AMD Radeon Vega Frontier Edition Compared Vs NVIDIA Titan Xp, Shipping Now From $999

radeon vega frontier edition
After AMD delivered some “shock and awe” with the release of its Ryzen processors earlier this year, gamers are eagerly anticipating the launch of Vega-based graphics cards. Unfortunately for those that don’t have over $1,000 to plunk down on a single card, our first exposure to Vega comes in the form of the Radeon Vega Frontier Edition.

We can now confirm today that this high-end professional-grade graphics card has a starting price of $999 for the air-cooled version, while its water-cooled sibling is priced at $1,500 (this meshes with earlier reports). As we’ve mentioned previously, the Radeon Vega Frontier Edition has 16GB of HBM2 memory, 483GB/sec of memory bandwidth, 4096 stream processors 13.1 TFLOPS single precision compute performance and 26.2 TFLOPS double precision compute performance.

Both cards are also power-hungry, with the air-cooled card being listed with TDPs of 300W and 375W respectively.

Radeon Vega Frontier Specs

Fortunately, the folks over at PCWorld were given access to a production Radeon Vega Frontier Edition to get a taste of how the card performs, and what we can expect from upcoming Radeon RX Vega gaming cards.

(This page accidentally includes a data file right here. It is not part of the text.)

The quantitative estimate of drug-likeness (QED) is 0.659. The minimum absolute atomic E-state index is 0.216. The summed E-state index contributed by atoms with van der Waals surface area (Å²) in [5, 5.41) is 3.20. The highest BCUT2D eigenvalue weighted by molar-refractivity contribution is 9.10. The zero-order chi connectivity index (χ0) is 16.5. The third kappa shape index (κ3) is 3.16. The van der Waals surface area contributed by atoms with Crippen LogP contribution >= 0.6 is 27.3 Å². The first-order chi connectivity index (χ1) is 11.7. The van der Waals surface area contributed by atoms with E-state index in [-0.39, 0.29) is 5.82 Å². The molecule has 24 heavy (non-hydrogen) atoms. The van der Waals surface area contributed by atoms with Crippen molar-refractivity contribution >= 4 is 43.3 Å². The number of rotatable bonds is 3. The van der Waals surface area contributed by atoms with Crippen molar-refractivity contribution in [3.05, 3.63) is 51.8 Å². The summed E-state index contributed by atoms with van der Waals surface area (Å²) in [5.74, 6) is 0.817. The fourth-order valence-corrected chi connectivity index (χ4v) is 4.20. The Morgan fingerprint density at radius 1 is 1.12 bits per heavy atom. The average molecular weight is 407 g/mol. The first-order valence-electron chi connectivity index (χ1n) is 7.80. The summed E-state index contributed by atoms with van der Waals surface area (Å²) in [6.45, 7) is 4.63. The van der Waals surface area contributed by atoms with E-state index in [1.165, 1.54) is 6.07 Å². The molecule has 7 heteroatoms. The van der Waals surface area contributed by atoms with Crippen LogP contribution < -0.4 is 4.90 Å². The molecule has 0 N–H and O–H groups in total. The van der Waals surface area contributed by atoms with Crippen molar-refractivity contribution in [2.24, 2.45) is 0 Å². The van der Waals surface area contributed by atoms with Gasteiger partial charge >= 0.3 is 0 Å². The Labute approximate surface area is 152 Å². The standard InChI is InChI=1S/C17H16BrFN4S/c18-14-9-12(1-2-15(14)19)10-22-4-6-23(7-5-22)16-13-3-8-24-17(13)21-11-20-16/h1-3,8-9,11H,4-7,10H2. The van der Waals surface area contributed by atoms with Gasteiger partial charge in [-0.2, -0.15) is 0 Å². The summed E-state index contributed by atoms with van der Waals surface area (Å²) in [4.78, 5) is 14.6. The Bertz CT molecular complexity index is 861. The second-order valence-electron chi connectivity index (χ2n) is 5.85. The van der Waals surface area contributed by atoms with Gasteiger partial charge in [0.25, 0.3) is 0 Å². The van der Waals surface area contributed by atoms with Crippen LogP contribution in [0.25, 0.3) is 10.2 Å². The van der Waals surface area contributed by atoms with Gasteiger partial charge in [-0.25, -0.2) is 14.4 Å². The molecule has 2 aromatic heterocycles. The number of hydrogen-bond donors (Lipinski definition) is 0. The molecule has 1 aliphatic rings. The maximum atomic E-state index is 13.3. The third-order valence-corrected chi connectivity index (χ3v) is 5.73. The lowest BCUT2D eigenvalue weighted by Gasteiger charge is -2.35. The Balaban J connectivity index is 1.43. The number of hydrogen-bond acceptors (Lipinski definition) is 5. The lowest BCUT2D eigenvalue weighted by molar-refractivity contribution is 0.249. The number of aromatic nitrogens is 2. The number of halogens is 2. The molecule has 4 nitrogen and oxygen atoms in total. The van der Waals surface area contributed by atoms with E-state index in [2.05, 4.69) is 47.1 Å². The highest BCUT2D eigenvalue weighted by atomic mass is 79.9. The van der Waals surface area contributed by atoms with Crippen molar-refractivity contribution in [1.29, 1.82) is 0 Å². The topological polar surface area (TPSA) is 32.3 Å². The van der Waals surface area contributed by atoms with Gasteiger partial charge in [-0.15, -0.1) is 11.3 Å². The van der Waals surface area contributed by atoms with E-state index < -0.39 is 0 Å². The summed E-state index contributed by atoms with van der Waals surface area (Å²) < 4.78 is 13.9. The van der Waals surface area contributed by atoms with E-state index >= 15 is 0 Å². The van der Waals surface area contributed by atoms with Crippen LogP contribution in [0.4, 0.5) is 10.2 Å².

AMD provided an Titan Xp, NVIDIA’s top-of-the-line consumer graphics card, as the foil to its Radeon Vega Frontier Edition. Given that this is a consumer card going up against a professional card, it’s not exactly a fair comparison (the Frontier Edition will be positioned against the Quadro family).

In the limited testing that it was able to witness, the Radeon Vega Frontier Edition was able to outgun the Titan Xp by roughly 50 percent in SolidWorks, while it had a 28 percent advantage in Catia. Its Cinebench performance was also about 14 percent faster than the Titan Xp. It’s a small sample of course, but it shows much promise for Vega going forward.

As for the Radeon RX Vega, we’ll have to wait for wait until late July to get more details on that gamer-centric graphics card.


Via:  PCWorld
Show comments blog comments powered by Disqus